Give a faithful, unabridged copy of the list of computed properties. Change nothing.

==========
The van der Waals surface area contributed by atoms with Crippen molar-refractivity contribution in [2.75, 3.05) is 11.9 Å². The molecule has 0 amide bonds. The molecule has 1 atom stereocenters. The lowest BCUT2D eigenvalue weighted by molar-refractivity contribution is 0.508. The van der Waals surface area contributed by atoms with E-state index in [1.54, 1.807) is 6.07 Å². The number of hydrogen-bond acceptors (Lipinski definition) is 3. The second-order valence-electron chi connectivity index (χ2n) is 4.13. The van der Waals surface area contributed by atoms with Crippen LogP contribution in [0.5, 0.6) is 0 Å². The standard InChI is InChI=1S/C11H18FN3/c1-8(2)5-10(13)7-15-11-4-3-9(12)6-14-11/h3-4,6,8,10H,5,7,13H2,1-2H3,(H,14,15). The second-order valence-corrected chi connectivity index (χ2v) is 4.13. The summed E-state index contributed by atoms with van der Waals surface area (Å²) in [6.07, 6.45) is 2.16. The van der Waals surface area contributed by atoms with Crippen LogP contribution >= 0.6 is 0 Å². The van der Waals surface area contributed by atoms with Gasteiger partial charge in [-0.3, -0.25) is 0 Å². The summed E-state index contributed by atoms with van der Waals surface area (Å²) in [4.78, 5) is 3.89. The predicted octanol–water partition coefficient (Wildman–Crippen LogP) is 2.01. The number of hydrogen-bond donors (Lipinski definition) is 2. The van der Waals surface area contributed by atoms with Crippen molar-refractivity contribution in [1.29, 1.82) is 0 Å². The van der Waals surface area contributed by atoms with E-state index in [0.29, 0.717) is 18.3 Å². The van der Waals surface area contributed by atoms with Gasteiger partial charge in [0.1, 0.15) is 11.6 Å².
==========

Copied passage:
The van der Waals surface area contributed by atoms with Crippen molar-refractivity contribution in [2.75, 3.05) is 11.9 Å². The molecule has 0 amide bonds. The molecule has 1 atom stereocenters. The lowest BCUT2D eigenvalue weighted by molar-refractivity contribution is 0.508. The van der Waals surface area contributed by atoms with E-state index in [1.54, 1.807) is 6.07 Å². The number of hydrogen-bond acceptors (Lipinski definition) is 3. The second-order valence-electron chi connectivity index (χ2n) is 4.13. The van der Waals surface area contributed by atoms with Crippen LogP contribution in [0.5, 0.6) is 0 Å². The standard InChI is InChI=1S/C11H18FN3/c1-8(2)5-10(13)7-15-11-4-3-9(12)6-14-11/h3-4,6,8,10H,5,7,13H2,1-2H3,(H,14,15). The second-order valence-corrected chi connectivity index (χ2v) is 4.13. The summed E-state index contributed by atoms with van der Waals surface area (Å²) in [6.07, 6.45) is 2.16. The van der Waals surface area contributed by atoms with Crippen LogP contribution >= 0.6 is 0 Å². The van der Waals surface area contributed by atoms with Gasteiger partial charge in [-0.3, -0.25) is 0 Å². The summed E-state index contributed by atoms with van der Waals surface area (Å²) in [4.78, 5) is 3.89. The predicted octanol–water partition coefficient (Wildman–Crippen LogP) is 2.01. The number of hydrogen-bond donors (Lipinski definition) is 2. The van der Waals surface area contributed by atoms with Crippen molar-refractivity contribution in [1.29, 1.82) is 0 Å². The van der Waals surface area contributed by atoms with E-state index in [0.29, 0.717) is 18.3 Å². The van der Waals surface area contributed by atoms with Gasteiger partial charge in [0.1, 0.15) is 11.6 Å².